In contrast to stem cells which constitutively express low levels of telomerase, normal somatic human cells repress its expression immediately after birth [24-27]. Thus, for a long time, telomere length has been considered as an indicator of cellular senescence, and a potential biomarker of human aging, but studies supporting this role are still contradictory and inconclusive [22,28,29]. More recent genetic studies in animal models have demonstrated that short telomeres rather than average telomere length are associated with age-related diseases and, their rescue by telomerase is sufficient to restore cell and organismal viability [30,31]. In humans, circulating telomerase activity rather than telomeres length is inversely associated with the major cardiovascular disease risk factors [32]. Thus, another concept is coming up, the “telomere stability”, a quite different concept from telomere length. For example, patients with Alzheimer's disease do not invariably have shorter telomeres, but their telomeres have significant signs of dysfunction [33-38]. Improving the activity of telomerase enzyme -that can add length back to shorter telomeres, and, in the meantime, protect longer telomeres to ensure stability- seems a way to actually turn back the biological clock. Telomerase has also extra-telomeric functions influencing various essential cellular processes, such as gene expression, signaling pathways, mitochondrial function as well as cell survival and stress resistance [40,41]. Therefore, the presence of active telomerase in stem cells, and potentially in all cells, may be helpful for longevity and good health.

Lifestyle factors known to modulate aging and age-related diseases might also affect telomerase activity. Obesity [42], insulin resistance [43,44], and cardio-vascular disease processes [45,46], which are related to oxidative stress and inflammation, have all been linked to shorter telomeres. Smoking, exposure to pollution, lower physical activity, psychological stress, and unhealthy diet significantly increase the oxidative burden and the rate of telomere shortening [47-53]. So, what a better way to counteract the “biological clock” by reactivating telomerase trough diet and lifestyle interventions? There is a recent paper showing that with intensive lifestyle modification, with a low fat diet, regular physical activity, and mental stress reduction (by yoga and meditation), telomerase activity increases significantly in peripheral blood mononuclear cell (PBMC) [54]. Again, people living in the Mediterranean countries have longer and healthier life as compared with people living in other industrialized countries, and we previously demonstrated that they have also claim longer telomeres and higher telomerase activity in PBMC [55]. It is still unclear if there is a single nutrient or a factor responsible of Mediterranean diet anti-aging properties or the whole, single ingredient foods and lifestyle are the key to “healthspan”.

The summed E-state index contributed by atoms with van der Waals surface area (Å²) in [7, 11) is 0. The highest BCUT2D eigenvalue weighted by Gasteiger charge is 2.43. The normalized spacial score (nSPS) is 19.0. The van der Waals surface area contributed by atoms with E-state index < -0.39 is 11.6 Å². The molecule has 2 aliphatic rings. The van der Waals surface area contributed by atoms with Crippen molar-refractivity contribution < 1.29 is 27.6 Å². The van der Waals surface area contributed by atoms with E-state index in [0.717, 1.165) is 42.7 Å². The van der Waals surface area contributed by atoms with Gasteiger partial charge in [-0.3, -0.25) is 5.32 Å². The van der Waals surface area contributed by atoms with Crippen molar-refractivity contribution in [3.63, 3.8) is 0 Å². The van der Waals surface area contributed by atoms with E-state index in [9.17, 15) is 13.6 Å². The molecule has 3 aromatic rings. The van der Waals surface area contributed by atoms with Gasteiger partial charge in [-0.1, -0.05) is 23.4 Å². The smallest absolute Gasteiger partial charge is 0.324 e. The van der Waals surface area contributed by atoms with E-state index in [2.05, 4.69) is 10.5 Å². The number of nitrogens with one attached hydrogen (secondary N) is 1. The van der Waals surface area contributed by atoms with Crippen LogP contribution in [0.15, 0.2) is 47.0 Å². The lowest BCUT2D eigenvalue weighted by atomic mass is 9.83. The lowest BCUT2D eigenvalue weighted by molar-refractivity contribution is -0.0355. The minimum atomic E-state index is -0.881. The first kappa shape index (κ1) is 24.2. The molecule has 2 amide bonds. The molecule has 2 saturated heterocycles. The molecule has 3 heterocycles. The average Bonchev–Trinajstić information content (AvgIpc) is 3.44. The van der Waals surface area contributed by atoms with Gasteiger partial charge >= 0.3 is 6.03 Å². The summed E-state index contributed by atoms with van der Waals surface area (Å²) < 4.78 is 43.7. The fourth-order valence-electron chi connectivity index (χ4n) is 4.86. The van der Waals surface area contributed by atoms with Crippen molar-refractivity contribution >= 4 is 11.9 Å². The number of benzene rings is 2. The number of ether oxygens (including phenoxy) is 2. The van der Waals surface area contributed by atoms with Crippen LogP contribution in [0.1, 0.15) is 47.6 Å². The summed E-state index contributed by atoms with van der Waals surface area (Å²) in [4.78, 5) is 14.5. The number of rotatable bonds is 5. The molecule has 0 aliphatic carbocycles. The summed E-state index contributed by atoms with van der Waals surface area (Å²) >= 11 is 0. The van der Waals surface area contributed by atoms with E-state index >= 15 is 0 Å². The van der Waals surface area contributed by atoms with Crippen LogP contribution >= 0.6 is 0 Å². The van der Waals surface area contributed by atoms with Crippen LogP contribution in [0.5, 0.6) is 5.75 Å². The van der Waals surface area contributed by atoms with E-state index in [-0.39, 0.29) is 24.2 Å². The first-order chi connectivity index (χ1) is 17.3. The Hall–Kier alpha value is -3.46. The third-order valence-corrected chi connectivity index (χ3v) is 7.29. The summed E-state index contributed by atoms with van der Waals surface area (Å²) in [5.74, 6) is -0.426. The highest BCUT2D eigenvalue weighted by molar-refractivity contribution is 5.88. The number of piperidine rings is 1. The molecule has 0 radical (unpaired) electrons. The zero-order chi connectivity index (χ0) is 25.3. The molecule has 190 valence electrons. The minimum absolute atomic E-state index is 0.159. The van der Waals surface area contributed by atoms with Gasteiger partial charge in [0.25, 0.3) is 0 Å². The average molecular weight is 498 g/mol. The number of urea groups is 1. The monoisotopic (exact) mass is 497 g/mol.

Today, researchers are struggling to find a compound or an “elixir” for long life, while common people are taking dietary supplements with the intent to preserve mental, physical, and emotional health into old age. Most dietary supplement programs include combinations of vitamins, antioxidants, and other constituents, some of which have been shown to have significant health benefits in controlled clinical studies. Specific nutrients provide all the necessary building blocks to support telomere health and extend lifespan. This is the case of folate [56,57], vitamins (B, D, E, C) [58] zinc [59] and polyphenol compounds such as resveratrol [60], grape seed extract and curcumin [61]. Several foods -such as tuna, salmon, herring, mackerel, halibut, anchovies, cat-fish, grouper, flounder, flax seeds, sesame seeds, kiwi, black raspberries, green tea, broccoli, sprouts, red grapes, tomatoes, olive fruit- are a good source of antioxidants. These, combined with a Mediterranean type of diet containing fruits, vegetables and whole grains would help protect our chromosome ends [62-70].

In conclusion, what we eat, how we eat and how much we eat, together with lifestyle significantly, can affect our telomerase/telomere system with a great impact on healthspan. “Similes cum similibus curantur” and in nature is still hidden the secret of healthy and long life whereas telomerase could represent the distinctive target.

Conflicts of Interest

The authors have no conflict of interests to declare.